The Scientist

IMG_0221 There’s a delightful interview currently available on Book TV with Curtis White, who argues in his latest book (I have not read it yet), The Science Delusion, that in recent years there has developed a climate of deceit and misplaced authority in the professional science community whose books have become main-streamed in spite of the fact that they do not always stick to their subject; science.

Many of these popular books (The God Delusion, God is not Great) deal with cosmology. neurology and evolution and attempt to explain all sorts of things from why we feel the way we do, how our brains are running our lives (victimizing us with all sorts of pathology that only science can cure), to how our genes are using us to make more/better genes. White, a self-proclaimed atheist, complains that not only has science become needlessly entrenched in a materialist world view, but over steps its bounds with moralistic claims you would expect to hear from religious leaders or politicians.

Of course, like anyone else who dares question the gods of modern science, White has been properly admonished, shunned and disqualified for committing the unpardonable sin in the religion of modern scientism; questioning authority. It’s true that he is not a scientist which he states quite clearly but that his conclusions are drawn from a philosophical background and his love of the Romantics (the period, not the rock band).

What the mainstream scientific community has yet to admit is that their special knowledge does not qualify them to speak about language, morality, philosophy or meaning. When the approach of science boils itself down to materialism and claims to have the skinny on all of the stuff, they forfeit any license to be able to say anything at all about the rest of life. And that makes them mad, because science has fought long and hard to prove that there is nothing but stuff.

So they’re stuck with their own conclusion that there simply isn’t anything immaterial. But unaware of the cement they’ve stepped in, they can’t see with their hearts anymore (or don’t trust any sort of poetic vision). Understandably, sacrifices must be made if we are to eliminate God, the gods and all of that silly immaterial superstitious non-stuff.

I, too am terribly underqualified to even speak of such things as Science, and I am a huge fan, but I do agree that the materialist view of the world will be the death of science by their own rules. If modern science keeps insisting that all we are, are bits of accidental star dust, it’s only a matter of time before they convince the rest of us that it’s true, star dust can’t possibly know enough to figure out how we got here, let alone the why of the matter.

Like many other issues in the culture here we see the continuation of the trend towards an all or nothing framing of the topic, “if you’re not with us, you must be against us.”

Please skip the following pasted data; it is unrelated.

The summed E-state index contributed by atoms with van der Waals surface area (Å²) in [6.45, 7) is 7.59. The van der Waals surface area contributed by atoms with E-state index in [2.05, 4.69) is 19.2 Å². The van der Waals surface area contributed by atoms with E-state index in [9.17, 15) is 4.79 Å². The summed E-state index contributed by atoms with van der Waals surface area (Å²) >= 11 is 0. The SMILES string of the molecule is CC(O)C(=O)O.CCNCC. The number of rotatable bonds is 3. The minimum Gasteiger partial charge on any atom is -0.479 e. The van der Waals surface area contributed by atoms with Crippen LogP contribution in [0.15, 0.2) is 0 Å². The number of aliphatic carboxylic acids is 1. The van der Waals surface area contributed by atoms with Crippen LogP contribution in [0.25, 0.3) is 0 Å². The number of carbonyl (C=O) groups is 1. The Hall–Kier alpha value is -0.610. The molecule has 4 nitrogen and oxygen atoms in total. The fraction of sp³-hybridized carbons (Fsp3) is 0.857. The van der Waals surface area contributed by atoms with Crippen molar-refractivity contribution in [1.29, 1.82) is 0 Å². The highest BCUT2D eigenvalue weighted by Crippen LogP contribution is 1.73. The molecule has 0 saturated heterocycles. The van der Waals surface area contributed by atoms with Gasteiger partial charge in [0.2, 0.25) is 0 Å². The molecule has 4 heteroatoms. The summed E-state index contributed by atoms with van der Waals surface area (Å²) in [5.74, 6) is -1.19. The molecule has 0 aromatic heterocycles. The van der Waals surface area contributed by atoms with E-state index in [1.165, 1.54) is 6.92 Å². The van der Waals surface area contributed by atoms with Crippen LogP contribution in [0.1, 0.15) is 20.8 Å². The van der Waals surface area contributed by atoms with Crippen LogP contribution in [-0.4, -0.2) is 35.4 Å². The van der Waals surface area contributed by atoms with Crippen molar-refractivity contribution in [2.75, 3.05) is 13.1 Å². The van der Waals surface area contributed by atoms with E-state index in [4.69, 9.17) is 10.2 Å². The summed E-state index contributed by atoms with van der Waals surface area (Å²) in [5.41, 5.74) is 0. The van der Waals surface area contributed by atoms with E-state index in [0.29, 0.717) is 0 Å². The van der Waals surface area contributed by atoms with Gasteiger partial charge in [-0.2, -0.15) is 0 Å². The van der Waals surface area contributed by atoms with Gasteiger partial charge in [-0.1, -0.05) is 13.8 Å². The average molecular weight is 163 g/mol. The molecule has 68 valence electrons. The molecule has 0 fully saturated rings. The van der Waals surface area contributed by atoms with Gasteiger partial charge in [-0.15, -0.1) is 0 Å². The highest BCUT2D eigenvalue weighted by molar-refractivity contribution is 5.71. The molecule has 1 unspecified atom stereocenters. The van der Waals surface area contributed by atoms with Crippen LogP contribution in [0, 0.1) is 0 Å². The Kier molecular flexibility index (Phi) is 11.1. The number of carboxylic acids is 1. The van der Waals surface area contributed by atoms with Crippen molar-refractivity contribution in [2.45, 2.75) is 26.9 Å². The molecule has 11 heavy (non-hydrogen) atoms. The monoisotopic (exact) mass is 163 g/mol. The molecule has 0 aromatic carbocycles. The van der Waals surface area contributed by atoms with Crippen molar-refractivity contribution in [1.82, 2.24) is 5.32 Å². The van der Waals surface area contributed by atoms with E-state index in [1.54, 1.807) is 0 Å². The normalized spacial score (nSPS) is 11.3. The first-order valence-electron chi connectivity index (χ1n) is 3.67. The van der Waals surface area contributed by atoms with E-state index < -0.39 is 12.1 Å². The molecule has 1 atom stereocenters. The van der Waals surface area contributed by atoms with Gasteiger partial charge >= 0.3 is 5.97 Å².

“I was just guessing at numbers and figures
Pulling your puzzles apart
Questions of science; science and progress
Do not speak as loud as my heart” Coldplay

6 thoughts on “The Scientist

  1. Thoughts are like quick sand

    The “why of the matter” just struck me, because I am asking myself what one expects to find by asking the question about why we exist in the first place. Does having a materialistic world view contradict a finalist view, is everything that is merely material also random? If the idea of evolution is materialist, is it justified to ask for a purpose of the entire concept of “survival of the fittest”? Because the idea as such suggests to me that there is a finalistic concept or pattern or system behind all of it, if you will. I wonder if there is any justification in claiming that there is actually such a thing as the “why of the matter”, merely because we are able to ask ourselves the question, because we see patterns that clearly stick out to us, so we can make sense of them. But then again, why do we have this way of thinking in the first place? Sorry, if my questions appear flawed or don’t make any sense to you. But I sometimes get overwhelmed with my own lack of knowledge and understanding.


    1. Thanks for your insights! They are most welcome here. I think you hit on a great point about what any question asks. Language does have a way of forcing a particular view and that was very much one of the points I was trying to make! I think the why of the matter suggests a causation which implies intentionality, morality through cause and effect; linear time, beginnings, endings.
      When someone sees the why of the matter they are giving a way their particular perspective of reality. To only see the why and not to see the what moves us from what is at hand, the phenomena, toward something in the future.
      Aristotle and other really old, long gone people understood that there are multiple ways to understand causation and that “why” is just one of them. Check out Aristotelian causes for more on that.


      1. You’re welcome! I am pleased to have found this community of writers and likewise, enjoy reading your honest, from the heart, insights.


  2. Erik Andrulis

    “, like anyone else who dares question the gods of modern science, White has been properly admonished, shunned and disqualified for committing the unpardonable sin in the religion of modern scientism; questioning authority”

    Yup. And being a scientist who questions other scientists? Well, that’s enough to get you blackballed. I know a little about that.


    1. Hi Erik, when I listened to Curtis on Book TV, I thought of you. It’s very sad that many in the science community have succumbed to the pressure of the current dogma. Peace my friend!


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